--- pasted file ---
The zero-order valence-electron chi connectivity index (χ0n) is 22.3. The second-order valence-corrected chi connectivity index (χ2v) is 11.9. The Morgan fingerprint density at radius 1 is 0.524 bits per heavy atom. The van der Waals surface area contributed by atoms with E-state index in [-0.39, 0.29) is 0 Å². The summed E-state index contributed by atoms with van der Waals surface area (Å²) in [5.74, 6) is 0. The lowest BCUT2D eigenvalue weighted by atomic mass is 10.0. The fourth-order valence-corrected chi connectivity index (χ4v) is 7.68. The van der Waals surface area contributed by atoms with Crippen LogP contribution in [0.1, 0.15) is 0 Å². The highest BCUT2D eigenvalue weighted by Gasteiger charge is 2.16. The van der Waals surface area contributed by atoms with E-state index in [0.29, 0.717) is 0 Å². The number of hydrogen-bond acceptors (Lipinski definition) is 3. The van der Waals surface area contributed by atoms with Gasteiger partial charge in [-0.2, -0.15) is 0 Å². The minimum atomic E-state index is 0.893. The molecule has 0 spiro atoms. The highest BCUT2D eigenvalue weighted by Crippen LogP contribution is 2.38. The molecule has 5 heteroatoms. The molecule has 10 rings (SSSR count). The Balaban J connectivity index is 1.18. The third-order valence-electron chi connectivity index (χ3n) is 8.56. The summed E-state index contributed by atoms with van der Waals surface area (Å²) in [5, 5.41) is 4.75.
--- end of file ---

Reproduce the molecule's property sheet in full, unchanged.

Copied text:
The zero-order valence-electron chi connectivity index (χ0n) is 22.3. The second-order valence-corrected chi connectivity index (χ2v) is 11.9. The Morgan fingerprint density at radius 1 is 0.524 bits per heavy atom. The van der Waals surface area contributed by atoms with E-state index in [-0.39, 0.29) is 0 Å². The summed E-state index contributed by atoms with van der Waals surface area (Å²) in [5.74, 6) is 0. The lowest BCUT2D eigenvalue weighted by atomic mass is 10.0. The fourth-order valence-corrected chi connectivity index (χ4v) is 7.68. The van der Waals surface area contributed by atoms with Crippen LogP contribution in [0.1, 0.15) is 0 Å². The highest BCUT2D eigenvalue weighted by Gasteiger charge is 2.16. The van der Waals surface area contributed by atoms with E-state index in [0.29, 0.717) is 0 Å². The number of hydrogen-bond acceptors (Lipinski definition) is 3. The van der Waals surface area contributed by atoms with Gasteiger partial charge in [-0.2, -0.15) is 0 Å². The minimum atomic E-state index is 0.893. The molecule has 0 spiro atoms. The highest BCUT2D eigenvalue weighted by Crippen LogP contribution is 2.38. The molecule has 5 heteroatoms. The molecule has 10 rings (SSSR count). The Balaban J connectivity index is 1.18. The third-order valence-electron chi connectivity index (χ3n) is 8.56. The summed E-state index contributed by atoms with van der Waals surface area (Å²) in [5, 5.41) is 4.75.